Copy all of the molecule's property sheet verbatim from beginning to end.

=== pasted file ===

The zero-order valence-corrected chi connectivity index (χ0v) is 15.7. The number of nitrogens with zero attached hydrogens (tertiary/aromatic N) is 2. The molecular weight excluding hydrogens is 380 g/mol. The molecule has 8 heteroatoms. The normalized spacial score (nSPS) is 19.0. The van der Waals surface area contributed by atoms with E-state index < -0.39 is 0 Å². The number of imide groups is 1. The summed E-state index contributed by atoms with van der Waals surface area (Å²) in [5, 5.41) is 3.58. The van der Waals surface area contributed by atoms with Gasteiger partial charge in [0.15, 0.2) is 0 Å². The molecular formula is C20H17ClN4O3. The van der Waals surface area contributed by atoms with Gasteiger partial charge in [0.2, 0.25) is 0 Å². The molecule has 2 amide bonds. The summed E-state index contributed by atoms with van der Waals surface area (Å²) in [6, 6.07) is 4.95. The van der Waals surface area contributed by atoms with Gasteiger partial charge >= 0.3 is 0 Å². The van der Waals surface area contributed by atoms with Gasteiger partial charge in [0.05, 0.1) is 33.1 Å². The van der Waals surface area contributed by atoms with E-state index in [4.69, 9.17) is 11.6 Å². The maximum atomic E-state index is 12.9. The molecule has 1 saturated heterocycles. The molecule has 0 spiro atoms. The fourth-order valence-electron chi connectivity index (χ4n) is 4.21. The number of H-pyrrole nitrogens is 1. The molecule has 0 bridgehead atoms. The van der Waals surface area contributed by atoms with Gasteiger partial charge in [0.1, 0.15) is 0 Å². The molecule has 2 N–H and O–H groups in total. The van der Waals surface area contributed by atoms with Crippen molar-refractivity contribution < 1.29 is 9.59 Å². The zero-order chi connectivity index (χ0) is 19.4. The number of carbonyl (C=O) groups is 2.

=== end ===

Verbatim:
The zero-order valence-corrected chi connectivity index (χ0v) is 15.7. The number of nitrogens with zero attached hydrogens (tertiary/aromatic N) is 2. The molecular weight excluding hydrogens is 380 g/mol. The molecule has 8 heteroatoms. The normalized spacial score (nSPS) is 19.0. The van der Waals surface area contributed by atoms with E-state index < -0.39 is 0 Å². The number of imide groups is 1. The summed E-state index contributed by atoms with van der Waals surface area (Å²) in [5, 5.41) is 3.58. The van der Waals surface area contributed by atoms with Gasteiger partial charge in [0.15, 0.2) is 0 Å². The molecular formula is C20H17ClN4O3. The van der Waals surface area contributed by atoms with Gasteiger partial charge in [0.2, 0.25) is 0 Å². The molecule has 2 amide bonds. The summed E-state index contributed by atoms with van der Waals surface area (Å²) in [6, 6.07) is 4.95. The van der Waals surface area contributed by atoms with Gasteiger partial charge >= 0.3 is 0 Å². The van der Waals surface area contributed by atoms with Gasteiger partial charge in [0.05, 0.1) is 33.1 Å². The van der Waals surface area contributed by atoms with E-state index in [4.69, 9.17) is 11.6 Å². The maximum atomic E-state index is 12.9. The molecule has 1 saturated heterocycles. The molecule has 0 spiro atoms. The fourth-order valence-electron chi connectivity index (χ4n) is 4.21. The number of H-pyrrole nitrogens is 1. The molecule has 0 bridgehead atoms. The van der Waals surface area contributed by atoms with Gasteiger partial charge in [0.1, 0.15) is 0 Å². The molecule has 2 N–H and O–H groups in total. The van der Waals surface area contributed by atoms with Crippen molar-refractivity contribution < 1.29 is 9.59 Å². The zero-order chi connectivity index (χ0) is 19.4. The number of carbonyl (C=O) groups is 2.